More than 24 years after prominent environmental rights activist and writer, Ken Saro-Wiwa, was killed by the military regime in Nigeria for his efforts in drawing attention to the pollution by multinational oil companies in the Niger Delta region, activities in the area have continued to degrade the environment.
Yearly, an average of 240,000 barrels of crude oil is spilled in the Niger Delta due to unknown causes (31.85 per cent), third party activity (20.74 per cent), and mechanical failure (17.04 per cent).
Active oil spillage which has continued and is threatening the lives of about 20 million inhabitants of the region which covers 20,000 km within wetlands of 70,000 km formed primarily by sediment deposition.
The estimation by the Nigeria’s Department of Petroleum Resources, which puts the total depletion of oil reserves in the country to 49 years from 2019 can cause the region to experience a loss of 40 per cent of its inhabitable terrain in the next 30 years, research shows.
John Udoh, an academic researcher in the area, attributes the continued pollution of the Niger Delta to corruption and gross mismanagement.
“I have worked here for 20 years, collecting samples and analysing to track the level and impact of degradation and I can tell you that every time I go into the creeks and wetlands, the only thing that is on my mind is how greed and lack of foresight has kept this region on the same spot for 50 years.
“There is nothing that stops the Nigerian Government from diversifying the economy and switching to cleaner alternatives but because they collect kickbacks from the multinationals and it is easier money than renewables, they do it with consideration for posterity.
“Oil is a quick fix, an executive at one of these companies once told me in a friendly chat that he will expose the corruption of any official who attempts to stop their operations; you can see that our leaders are not honest or wanting change,” he said.
In 2016, the Nigerian Government announced that it had set up the Hydrocarbon Pollution and Remediation Program to clean up Ogoni land, one of the most polluted areas in the region. Around $187m was set aside for this project. Despite this effort, the pollution in most states in the region continues.
In Port Harcourt, Rivers State, there is an ever present grey cloud, which eventually blackens white walls, floors and even some people’s lives forever.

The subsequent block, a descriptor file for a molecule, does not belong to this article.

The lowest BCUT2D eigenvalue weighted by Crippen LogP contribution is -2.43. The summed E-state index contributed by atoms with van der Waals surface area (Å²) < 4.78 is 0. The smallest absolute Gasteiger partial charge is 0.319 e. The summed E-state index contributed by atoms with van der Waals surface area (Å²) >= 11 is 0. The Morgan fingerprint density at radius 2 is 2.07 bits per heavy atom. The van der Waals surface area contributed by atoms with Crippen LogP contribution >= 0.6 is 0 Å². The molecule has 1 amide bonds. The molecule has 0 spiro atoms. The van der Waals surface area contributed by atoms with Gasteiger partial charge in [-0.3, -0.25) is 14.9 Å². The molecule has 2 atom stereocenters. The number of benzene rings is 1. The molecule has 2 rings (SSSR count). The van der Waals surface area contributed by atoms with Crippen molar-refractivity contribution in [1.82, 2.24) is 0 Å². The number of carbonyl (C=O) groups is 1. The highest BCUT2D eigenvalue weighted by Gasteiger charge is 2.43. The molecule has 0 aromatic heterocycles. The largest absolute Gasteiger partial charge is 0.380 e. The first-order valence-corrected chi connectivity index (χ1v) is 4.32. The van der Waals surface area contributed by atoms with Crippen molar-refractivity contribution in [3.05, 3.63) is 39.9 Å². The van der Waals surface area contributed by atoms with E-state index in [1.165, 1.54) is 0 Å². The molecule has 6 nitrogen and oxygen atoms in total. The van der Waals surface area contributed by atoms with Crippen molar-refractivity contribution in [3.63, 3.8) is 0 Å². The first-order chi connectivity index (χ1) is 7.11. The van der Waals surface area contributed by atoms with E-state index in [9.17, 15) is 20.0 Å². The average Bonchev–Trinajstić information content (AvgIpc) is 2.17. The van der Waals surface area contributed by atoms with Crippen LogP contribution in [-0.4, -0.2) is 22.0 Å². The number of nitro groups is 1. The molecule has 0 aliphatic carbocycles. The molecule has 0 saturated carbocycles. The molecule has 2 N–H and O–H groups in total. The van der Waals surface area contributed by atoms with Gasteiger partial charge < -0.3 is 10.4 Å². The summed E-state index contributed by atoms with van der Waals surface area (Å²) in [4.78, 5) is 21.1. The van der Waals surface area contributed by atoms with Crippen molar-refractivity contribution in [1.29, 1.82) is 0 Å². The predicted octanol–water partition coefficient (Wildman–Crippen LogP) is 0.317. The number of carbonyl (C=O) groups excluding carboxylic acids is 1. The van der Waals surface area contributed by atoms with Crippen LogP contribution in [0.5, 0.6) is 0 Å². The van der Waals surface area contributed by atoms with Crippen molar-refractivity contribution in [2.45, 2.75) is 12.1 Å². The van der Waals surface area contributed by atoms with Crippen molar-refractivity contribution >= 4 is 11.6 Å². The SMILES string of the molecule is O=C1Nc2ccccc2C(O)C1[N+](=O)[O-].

“It started to be more noticeable around 2015, you would sneeze and the contents of the handkerchief would be black.
“We knew the soot was coming from seized crude that government was burning but what I personally did not know was that it would give me shortness of breath and asthma,” says Anthonia Amos, a local fruit vendor in the city.
She feels betrayed and blames government for her condition.
“If they know it was going to be this bad for us, why are they still doing it? All my profit from selling goes to buying inhalers and I am not the only one,” she adds.
Research by Best Ordinioha and Seiyefa Brisibe show that health hazards created by oil exploration and exploitation are covert and slow in action.
Oil spills contaminate the surface water, ground water, ambient air and crops with hydrocarbons, including known carcinogens like polycyclic aromatic hydrocarbon and benxo (a) pyrene, naturally occurring radioactive materials and trace metals that were further bioaccumulated in some food crops. This could lead to a 60 per cent reduction in household food security and capable of reducing the ascorbic acid content of vegetables by as much as 36 per cent and the crude protein content of cassava by 40 per cent. These could result in a 24 per cent increase in the prevalence of childhood malnutrition, the research suggest.
The damage is immeasurable. However, there is still time to act; the switch to cleaner alternatives can help the region recover while creating new and innovative jobs for locals in the area. But this requires the will to act and follow through, says Bibiye Cracker, an activist in the area.
“The damage has happened and continues and at this point there is no going back but there can be a turnaround with action backed by political will and finances.
“Give the people the support of your will and everything else will follow,” he said.
This article was written with the support of Climatetracker.org as part of the 2019 Climate Tracker Data Journalism Fellowship